At the beginning of the first day, we had the pleasure of chatting with Sergio Martin, General Manager of ABB Robotics Spain after his intervention in “The Connected Factory: The key to efficiency”. He highlighted as main points when approaching a new connected and efficient industrial plant, the need to correctly decide the assets with which to work, and what technologies are going to be used to extract that data that is in the assets, as well such as the importance of working with a reference partner to host such data. Currently companies are dedicated to producing something very specific and are not working with that information in a secure way.
The transition of the new connected factory is being very slow in Spain, also because the industrial fabric is made up of small and medium-sized companies and the human, technical and economic resources are not always adapted to the needs of the connected factory and this prevents giving a first step and think that “a small or medium company can be one of the great ones in digitization”. Also, Sergio Martin, stressed the importance of going step by step and not wanting to win this marathon on the first day. For this reason, he recommends connecting the critical point first, to see what information it can provide that is relevant, and once that infrastructure is working, the following would be, multiply it, double it, etc. It is a strategy of going step by step and not of revolution, based on learning and evolution.
Regarding the degree of awareness or sensitization to the risks derived from connectivity and degree of exposure of equipment, components or systems within an industrial plant, Sergio Martín, affirms that this culture does not yet exist. Only when working with large servers, connections between clouds, connections between providers, or in a similar casuistry, is when companies consider where that data goes, who has access to it and how it is handled.
Only large companies that have personnel dedicated to handling this data are those that are really aware of the risks derived from external connections. From the CCI, we have seen over the years that there is still no person in charge of cybersecurity within the company itself, but that they are external agents, dedicated to security, who are in charge of protecting its assets.
The second day of Advanced Factories featured an Industrial Cybersecurity Forum. The panel was presented by the coordinator of the CCI in Catalonia, Joan Figueras (Speaker in previous editions) where cybersecurity experts, Ángel Otermin Guerrero from T-Systems, Edorta Echave from Secure & IT group LKS Next / CCI and Samuel Linares from Accenture and expert from CCI, shared their experiences with FY2020 attendees.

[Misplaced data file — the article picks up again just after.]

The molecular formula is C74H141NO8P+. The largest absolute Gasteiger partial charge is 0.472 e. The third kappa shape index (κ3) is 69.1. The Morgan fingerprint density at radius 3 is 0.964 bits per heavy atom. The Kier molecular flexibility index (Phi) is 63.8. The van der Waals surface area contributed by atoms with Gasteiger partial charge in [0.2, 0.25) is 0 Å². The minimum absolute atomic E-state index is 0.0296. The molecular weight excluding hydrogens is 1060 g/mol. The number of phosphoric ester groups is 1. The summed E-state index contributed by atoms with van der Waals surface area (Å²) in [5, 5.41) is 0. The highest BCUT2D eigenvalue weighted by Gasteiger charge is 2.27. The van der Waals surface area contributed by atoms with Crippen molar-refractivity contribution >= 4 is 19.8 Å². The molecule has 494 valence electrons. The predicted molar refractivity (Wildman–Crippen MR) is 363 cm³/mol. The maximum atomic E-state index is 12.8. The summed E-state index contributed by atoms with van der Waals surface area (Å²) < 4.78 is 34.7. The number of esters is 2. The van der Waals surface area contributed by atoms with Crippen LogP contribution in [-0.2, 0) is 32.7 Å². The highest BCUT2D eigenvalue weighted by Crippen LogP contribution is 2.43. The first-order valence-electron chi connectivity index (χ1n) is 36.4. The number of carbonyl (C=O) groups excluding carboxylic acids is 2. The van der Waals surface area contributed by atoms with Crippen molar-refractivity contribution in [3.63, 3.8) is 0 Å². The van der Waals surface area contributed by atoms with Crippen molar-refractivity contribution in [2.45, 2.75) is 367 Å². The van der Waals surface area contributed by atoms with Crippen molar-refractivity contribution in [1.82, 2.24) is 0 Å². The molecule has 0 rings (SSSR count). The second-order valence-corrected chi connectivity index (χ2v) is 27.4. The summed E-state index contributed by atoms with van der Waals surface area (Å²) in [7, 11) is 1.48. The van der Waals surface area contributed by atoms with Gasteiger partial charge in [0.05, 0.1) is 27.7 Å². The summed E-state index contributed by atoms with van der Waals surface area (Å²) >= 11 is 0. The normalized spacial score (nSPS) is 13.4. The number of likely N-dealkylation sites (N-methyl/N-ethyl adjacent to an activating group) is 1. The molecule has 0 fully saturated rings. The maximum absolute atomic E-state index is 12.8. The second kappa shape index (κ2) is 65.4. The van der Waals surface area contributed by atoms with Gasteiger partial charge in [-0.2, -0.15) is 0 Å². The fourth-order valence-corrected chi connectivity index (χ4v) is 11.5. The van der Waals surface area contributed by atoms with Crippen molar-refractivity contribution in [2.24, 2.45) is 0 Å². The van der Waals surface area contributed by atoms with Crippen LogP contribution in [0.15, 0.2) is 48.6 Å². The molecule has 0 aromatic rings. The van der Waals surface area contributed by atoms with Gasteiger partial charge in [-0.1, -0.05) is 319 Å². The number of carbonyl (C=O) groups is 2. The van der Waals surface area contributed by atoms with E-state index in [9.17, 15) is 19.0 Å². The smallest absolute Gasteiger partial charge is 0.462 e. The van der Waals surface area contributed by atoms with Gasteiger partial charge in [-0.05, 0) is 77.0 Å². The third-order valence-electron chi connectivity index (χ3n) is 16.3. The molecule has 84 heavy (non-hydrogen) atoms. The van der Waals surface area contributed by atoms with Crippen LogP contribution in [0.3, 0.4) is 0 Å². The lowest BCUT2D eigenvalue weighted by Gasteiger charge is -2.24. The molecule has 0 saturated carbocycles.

Ángel Otermin, sees cybersecurity as an advantage and business opportunity for companies, to be more innovative, more competitive and not necessarily as an expense. It is an opportunity in the digital transition. Companies can offer more efficient products, of better quality and, above all, safer. In the end, we are all clients – consumers and we want products such as our car or the use of banking in our day to day, which are cyber-insurance.
Another point that Otermin highlighted is that the change in mentality and the incorporation of cybersecurity measures is strongly linked to regulation and not to the initiative of the company itself as a business improvement. It is important to comply with the regulation, especially when it comes to critical infrastructure, but Ángel Otermin from T-Systems also considers other important drivers in this transition.
Edorta Echave stressed that change must occur in the departments involved in both environments, both IT and OT. Traditionally they have been oriented in opposite directions, with their own responsibilities and obligations. However, given the increasing interoperability between systems, components and equipment, a change in the way of working is necessary. If technology changes, so must the people who work, deal with it. Additionally, he highlighted the implication that the direction or management must have to provide those same work teams with the necessary resources to tackle this transformation.